Monday, 25 October 2010 06:55
By George Skye Williams
Jerry, I like the article, and you are still by far the best writer on Caribarena.com. However, I know what the internet can do. I have been using the computer extensively since 1980.
I was in the information management field for the USAF back then. In 1983, I got drafted to teach that same subject at CCAF. I have been using this technology for over 30 years.
If applied right, the internet will increase a student's ability by a remarkable percentage. The real problem is when children spend too much time on it and don't get the exercise they need to be healthy. I took anatomy from a book when I started studying for Aerospace Medical Service, and about a year ago did it on the internet for AstraZeneca.
The internet allow you to see blood running through veins; you see the heart pumping; you see how food enters the mouth and makes its way out the other end. You see how the proton pumps work and how medication slows down those pumps to control the production of acid in the stomach. These vivid images burn into the mind.
There are ebooks you can download and print and take only the pages you need to study. They are easy to access and are kept current in a way that print books can't be. If your eyes get tired, you can make the font bigger, something you can't do with a book. The graphics are clear and sharp. No heavy books to lug around. All you need is your laptop.
There are audio books you can read and listen to. I am currently perusing a masters degree online. I am directly connected to the University of Alabama's online library system right from my desktop. I can do research online at home, and I can have books sent directly to my home and return them when I am finished. I can do web field trips without leaving home and have access to periodicals and online articles. I can go into my classroom anytime I please - 24/7.
On Sundays and Thursdays I have live seminars with my class and professor. The professor does a Power Point presentation and he asks questions of individuals and we are able to respond in real time. I am also taking some of my six Sigma Black Belt courses online. It is self paced, and so I do it when I can. When I do, I am able to do it right and ace every quiz because it's the right time for me to devote to that.
Antigua's new library could go online and qualify itself to serve Caricom. Students throughout the OECS can have access to many of the same resources you expect to find at any university or technical school, with a fully-stocked library, academic advice, tutoring services, career development, and technical support. The difference is that you access these services from your desktop.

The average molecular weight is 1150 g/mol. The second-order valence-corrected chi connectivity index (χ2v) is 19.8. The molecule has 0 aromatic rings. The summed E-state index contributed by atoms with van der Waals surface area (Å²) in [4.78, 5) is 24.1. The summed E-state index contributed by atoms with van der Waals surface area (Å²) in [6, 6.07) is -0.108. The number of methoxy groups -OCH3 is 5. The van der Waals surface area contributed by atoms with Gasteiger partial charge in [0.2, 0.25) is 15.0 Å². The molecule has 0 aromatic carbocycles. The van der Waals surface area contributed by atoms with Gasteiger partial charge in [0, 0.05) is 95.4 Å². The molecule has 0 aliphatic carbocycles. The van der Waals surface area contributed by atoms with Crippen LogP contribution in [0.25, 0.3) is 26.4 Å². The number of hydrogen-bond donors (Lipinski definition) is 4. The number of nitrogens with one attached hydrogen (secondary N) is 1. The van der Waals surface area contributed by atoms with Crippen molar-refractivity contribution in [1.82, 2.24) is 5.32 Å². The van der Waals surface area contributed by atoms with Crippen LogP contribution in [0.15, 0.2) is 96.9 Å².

I am not saying computers and the internet are a substitute for books. Many courses include textbooks as part of the study assignments. In fact, you will be seeing schools go to information intelibooks, ie, Ipad, where all your books will be on a thin internet-based platform. Sure, there are problems with using it improperly; there is garbage on the internet, but you have seen printed junk also. It's how you use it. The benefits far outweigh the disadvantages.
I believe that the internet can bring tourism back even stronger, and although I also believe we should get out of online gambling and restrict offshore banking, if they were to come back, it would have to be on the internet.
As we globalize, communication becomes even more important. The internet provides the best way to communicate and access information, people, businesses, products, and services. You can now call anywhere in the world for free if you know how to connect. Those who fail to upgrade will end up losing money. Those who participate in internet technology will reap many benefits such as the ability to reach customers from everywhere. The cost will be minimal; the profits will be high - a new industry that could create 5,000 new, higher-paying jobs for Antigua over the next three years. This would be a good way to cut the public sector.
That "each endeavouring all achieving" thing you guys have been talking about is very much in reach. I can close my eyes and see a future where Antigua & Barbuda markets itself as a product from Antigua & Barbuda and brings back those tax dollars we spend to have others advertise us. We can spend that money at home to educate and employ our own.
The question is, are we going to politicize it? The answer is yes, we politicize everything.
George-Skye Williams is inter disciplinarian versed and certified in fields including Military and Financial advisement, legal studies, Aerospace Medical Services, Instructional Systems Designs, Economic Development, Psychology and Substance Abuse. Skye managed special projects in China, Africa, and the USA, and has been Vice President of banks and CFO and Commercial Underwriter for financial organizations. He is currently pursuing a Masters in Psychology and substance abuse at Kaplan University and is employed as a Sr Military Adviser, WPO and Mental Health Specialist with Broward Addiction and Recovery Center.
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